A BC Supreme Court jury decided Wednesday that Aaron Douglas is guilty of murdering Tyler Belcourt and attempting to murder Penni White in downtown Chilliwack in 2014.
But there is still some uncertainty as the 11-person jury could not come to a decision on whether or not Douglas killed Richard Blackmon in the same incident.
Crown counsel Christopher McPherson said Thursday his office had not yet decided whether to proceed with a new trial on the Blackmon murder charge or to drop it.
Douglas was charged with first-degree murder of both Blackmon and Belcourt, and the jury came back with the lesser-included conviction of second-degree murder for Belcourt, which comes with an automatic life sentence.
He is next due in court July 13 for sentencing on the White attempted murder, and to fix a date for the parole eligibility hearing on Belcourt. The sentence is life, but the Justice has to determine whether Douglas should be eligible for parole in somewhere between 10 and 25 years.
McPherson said the jury was asked for their views on that and five recommended parole eligibility in 10 years, one recommended 15 years, one 20 years, and four had no recommendation.
“The judge has to consider that but he is not bound by their recommendations,” McPherson said.
The case involved the Aug. 7, 2014 killing of Blackmon and Belcourt in an apartment on Gore Avenue. The trial lasted 40 days with the charge to the jury wrapping up on June 26. They deliberated for two days before returning with the verdict Wednesday.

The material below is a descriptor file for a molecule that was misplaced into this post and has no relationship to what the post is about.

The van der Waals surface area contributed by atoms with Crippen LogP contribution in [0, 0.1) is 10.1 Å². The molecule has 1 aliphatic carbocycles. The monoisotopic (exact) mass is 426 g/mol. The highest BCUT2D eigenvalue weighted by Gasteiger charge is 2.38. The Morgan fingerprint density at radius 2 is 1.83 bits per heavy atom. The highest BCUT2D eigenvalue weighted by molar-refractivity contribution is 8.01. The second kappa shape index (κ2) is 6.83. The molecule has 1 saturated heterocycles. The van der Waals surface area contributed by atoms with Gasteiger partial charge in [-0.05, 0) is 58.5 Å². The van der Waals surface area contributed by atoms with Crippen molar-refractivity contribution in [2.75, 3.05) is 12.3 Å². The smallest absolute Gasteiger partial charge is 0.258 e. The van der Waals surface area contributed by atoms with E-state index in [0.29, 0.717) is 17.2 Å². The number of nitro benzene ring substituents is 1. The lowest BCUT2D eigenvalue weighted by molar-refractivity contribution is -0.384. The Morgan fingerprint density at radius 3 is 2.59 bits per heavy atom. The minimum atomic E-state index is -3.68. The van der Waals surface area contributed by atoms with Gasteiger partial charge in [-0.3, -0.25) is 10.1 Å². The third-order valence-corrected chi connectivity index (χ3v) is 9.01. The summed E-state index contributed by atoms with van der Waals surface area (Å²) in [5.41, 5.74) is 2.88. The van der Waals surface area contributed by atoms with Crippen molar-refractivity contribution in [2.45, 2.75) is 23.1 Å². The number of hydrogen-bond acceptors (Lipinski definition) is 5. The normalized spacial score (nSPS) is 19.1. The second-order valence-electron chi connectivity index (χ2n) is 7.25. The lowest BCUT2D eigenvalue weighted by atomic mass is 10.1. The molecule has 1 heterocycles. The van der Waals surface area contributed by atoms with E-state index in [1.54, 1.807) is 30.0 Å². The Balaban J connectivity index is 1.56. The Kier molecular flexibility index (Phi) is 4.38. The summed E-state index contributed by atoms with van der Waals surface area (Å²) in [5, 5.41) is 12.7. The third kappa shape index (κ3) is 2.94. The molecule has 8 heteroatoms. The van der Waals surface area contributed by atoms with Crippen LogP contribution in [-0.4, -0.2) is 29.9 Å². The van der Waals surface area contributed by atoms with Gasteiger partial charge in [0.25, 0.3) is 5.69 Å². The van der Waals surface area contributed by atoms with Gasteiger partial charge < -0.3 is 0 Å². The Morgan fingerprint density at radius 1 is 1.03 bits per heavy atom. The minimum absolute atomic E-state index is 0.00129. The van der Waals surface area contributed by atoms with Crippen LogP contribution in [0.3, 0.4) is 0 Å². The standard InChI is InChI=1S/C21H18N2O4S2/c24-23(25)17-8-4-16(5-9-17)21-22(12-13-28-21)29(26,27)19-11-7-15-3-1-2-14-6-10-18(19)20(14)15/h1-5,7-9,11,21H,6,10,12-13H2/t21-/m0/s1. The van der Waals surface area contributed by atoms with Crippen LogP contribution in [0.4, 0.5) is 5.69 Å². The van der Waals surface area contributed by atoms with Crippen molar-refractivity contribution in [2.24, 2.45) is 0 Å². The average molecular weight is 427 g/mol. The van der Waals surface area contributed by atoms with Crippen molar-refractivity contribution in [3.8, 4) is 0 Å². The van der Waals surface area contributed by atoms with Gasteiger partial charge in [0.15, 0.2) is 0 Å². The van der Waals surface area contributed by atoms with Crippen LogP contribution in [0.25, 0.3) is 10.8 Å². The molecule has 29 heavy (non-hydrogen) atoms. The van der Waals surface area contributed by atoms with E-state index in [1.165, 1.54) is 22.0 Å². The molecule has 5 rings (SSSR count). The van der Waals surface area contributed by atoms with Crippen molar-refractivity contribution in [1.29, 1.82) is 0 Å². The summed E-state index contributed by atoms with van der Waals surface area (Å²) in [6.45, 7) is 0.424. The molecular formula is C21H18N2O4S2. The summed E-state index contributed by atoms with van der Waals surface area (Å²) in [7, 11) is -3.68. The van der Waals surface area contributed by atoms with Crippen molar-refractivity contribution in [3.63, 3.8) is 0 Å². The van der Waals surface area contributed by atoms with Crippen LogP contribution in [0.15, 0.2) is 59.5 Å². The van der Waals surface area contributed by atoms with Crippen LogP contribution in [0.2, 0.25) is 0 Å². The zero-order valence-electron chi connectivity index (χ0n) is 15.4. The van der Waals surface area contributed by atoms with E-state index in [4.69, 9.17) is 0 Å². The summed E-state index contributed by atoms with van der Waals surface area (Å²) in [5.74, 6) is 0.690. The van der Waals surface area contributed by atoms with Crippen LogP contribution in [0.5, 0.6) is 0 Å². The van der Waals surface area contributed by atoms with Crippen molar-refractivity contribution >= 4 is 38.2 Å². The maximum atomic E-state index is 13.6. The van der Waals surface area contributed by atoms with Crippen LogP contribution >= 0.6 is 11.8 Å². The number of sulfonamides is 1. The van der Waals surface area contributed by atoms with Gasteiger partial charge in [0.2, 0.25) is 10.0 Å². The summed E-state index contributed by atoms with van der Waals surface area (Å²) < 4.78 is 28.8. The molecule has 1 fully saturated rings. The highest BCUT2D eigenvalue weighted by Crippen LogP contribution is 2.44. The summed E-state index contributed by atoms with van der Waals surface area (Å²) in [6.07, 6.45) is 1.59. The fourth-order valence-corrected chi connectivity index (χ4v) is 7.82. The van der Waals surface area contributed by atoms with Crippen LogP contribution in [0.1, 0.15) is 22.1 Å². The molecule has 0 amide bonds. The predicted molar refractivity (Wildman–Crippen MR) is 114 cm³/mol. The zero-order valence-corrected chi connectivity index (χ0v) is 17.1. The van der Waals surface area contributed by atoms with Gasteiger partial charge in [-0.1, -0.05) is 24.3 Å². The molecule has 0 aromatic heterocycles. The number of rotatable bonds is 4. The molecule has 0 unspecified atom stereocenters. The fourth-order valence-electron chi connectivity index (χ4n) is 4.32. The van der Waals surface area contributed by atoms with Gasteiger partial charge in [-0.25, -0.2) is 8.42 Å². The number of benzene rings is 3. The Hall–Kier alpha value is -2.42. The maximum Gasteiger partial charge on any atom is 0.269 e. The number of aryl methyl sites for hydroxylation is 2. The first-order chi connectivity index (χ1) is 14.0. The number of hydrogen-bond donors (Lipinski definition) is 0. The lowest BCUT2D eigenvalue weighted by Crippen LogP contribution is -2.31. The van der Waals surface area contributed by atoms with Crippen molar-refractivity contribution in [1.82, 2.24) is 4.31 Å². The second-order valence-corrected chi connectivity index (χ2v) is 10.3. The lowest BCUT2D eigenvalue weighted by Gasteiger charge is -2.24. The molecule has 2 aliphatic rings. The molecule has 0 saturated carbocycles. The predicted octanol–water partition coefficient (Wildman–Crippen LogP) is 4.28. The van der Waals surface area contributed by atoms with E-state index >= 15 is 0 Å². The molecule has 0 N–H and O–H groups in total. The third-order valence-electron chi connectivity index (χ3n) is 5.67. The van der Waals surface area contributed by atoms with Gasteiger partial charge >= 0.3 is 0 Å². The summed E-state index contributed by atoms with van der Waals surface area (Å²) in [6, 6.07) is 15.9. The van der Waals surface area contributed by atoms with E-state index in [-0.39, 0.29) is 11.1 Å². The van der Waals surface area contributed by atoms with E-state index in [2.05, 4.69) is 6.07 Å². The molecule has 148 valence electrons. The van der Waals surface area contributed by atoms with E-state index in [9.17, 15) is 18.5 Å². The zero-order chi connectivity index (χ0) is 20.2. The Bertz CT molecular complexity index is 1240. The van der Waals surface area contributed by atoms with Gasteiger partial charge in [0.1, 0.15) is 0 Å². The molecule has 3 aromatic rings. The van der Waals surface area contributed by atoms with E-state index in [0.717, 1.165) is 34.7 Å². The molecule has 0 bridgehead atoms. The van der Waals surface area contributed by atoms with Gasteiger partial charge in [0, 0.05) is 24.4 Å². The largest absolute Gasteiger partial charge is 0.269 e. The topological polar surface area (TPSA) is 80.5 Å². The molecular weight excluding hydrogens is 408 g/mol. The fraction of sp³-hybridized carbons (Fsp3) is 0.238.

After Blackmon and Belcourt were killed that day in 2014, Douglas was on the lam for 49 days before being arrested in Abbotsford on Sept. 25.
On Sept. 25, 2014 at about 4:30 p.m., Abbotsford Police officers and members of the emergency response team surrounded a home on Rainbow Avenue. When Douglas failed to leave, they launched several flash-bang distraction devices and activated their sirens. The officers also tossed canisters of gas into both the front and the back of the house.
Douglas finally came out, crawling on his hands and knees, at about 6:45 p.m. and was arrested.
After various court appearances, on Dec. 14, 2015 a BC Supreme Court justice in Chilliwack agreed with defence lawyer Ken Beatch’s request to have the case moved to New Westminster. At the hearing, Beatch said the jury trial should not be held in Chilliwack because the “high profile, notorious” case had been on the front page of the local paper.
Crown Counsel Allan Mandell said he didn’t object to moving the trial to New Westminster, in part because of better security availability in that courthouse.
Douglas has been in custody for approximately 33 months, so if he is given the standard credit for time-and-a-half served, he will get credit for nearly 50 months or more than four years.
Just two weeks before the downtown murder, in July 2014, Douglas had an attempted murder charge dropped in BC Supreme Court on a different alleged crime.
Two days after shooting victim Jeff Karpes testified in court, Crown Counsel took a guilty plea from Douglas on a weapons charge and stayed the attempted murder charge. Karpes’ testimony proved to be inconsistent and unreliable upon cross examination by defence lawyer Ken Beatch.